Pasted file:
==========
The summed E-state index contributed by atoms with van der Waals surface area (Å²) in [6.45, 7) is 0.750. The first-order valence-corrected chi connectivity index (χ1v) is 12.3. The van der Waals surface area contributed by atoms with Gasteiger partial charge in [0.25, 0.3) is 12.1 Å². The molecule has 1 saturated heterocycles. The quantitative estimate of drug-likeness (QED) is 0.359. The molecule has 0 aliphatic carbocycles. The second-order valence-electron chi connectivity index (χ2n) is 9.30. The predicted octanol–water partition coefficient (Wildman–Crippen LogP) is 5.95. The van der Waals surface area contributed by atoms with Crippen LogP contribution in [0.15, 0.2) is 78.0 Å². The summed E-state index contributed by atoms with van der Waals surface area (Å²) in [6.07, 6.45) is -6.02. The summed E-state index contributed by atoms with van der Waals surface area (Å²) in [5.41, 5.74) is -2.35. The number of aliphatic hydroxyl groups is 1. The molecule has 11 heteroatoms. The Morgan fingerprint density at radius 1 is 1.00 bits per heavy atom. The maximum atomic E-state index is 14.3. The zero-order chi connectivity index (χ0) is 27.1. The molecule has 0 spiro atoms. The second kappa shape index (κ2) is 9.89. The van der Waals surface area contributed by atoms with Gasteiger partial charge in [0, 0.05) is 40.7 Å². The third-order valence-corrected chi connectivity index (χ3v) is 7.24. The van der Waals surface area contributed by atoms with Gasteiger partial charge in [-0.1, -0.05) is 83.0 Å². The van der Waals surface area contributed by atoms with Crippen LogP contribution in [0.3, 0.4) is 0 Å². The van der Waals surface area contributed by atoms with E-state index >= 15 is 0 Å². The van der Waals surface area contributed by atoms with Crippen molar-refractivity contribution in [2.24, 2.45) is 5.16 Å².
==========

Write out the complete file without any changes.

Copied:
The summed E-state index contributed by atoms with van der Waals surface area (Å²) in [6.45, 7) is 0.750. The first-order valence-corrected chi connectivity index (χ1v) is 12.3. The van der Waals surface area contributed by atoms with Gasteiger partial charge in [0.25, 0.3) is 12.1 Å². The molecule has 1 saturated heterocycles. The quantitative estimate of drug-likeness (QED) is 0.359. The molecule has 0 aliphatic carbocycles. The second-order valence-electron chi connectivity index (χ2n) is 9.30. The predicted octanol–water partition coefficient (Wildman–Crippen LogP) is 5.95. The van der Waals surface area contributed by atoms with Crippen LogP contribution in [0.15, 0.2) is 78.0 Å². The summed E-state index contributed by atoms with van der Waals surface area (Å²) in [6.07, 6.45) is -6.02. The summed E-state index contributed by atoms with van der Waals surface area (Å²) in [5.41, 5.74) is -2.35. The number of aliphatic hydroxyl groups is 1. The molecule has 11 heteroatoms. The Morgan fingerprint density at radius 1 is 1.00 bits per heavy atom. The maximum atomic E-state index is 14.3. The zero-order chi connectivity index (χ0) is 27.1. The molecule has 0 spiro atoms. The second kappa shape index (κ2) is 9.89. The van der Waals surface area contributed by atoms with Gasteiger partial charge in [0, 0.05) is 40.7 Å². The third-order valence-corrected chi connectivity index (χ3v) is 7.24. The van der Waals surface area contributed by atoms with Gasteiger partial charge in [-0.1, -0.05) is 83.0 Å². The van der Waals surface area contributed by atoms with Crippen LogP contribution in [0.3, 0.4) is 0 Å². The van der Waals surface area contributed by atoms with E-state index >= 15 is 0 Å². The van der Waals surface area contributed by atoms with Crippen molar-refractivity contribution in [2.24, 2.45) is 5.16 Å².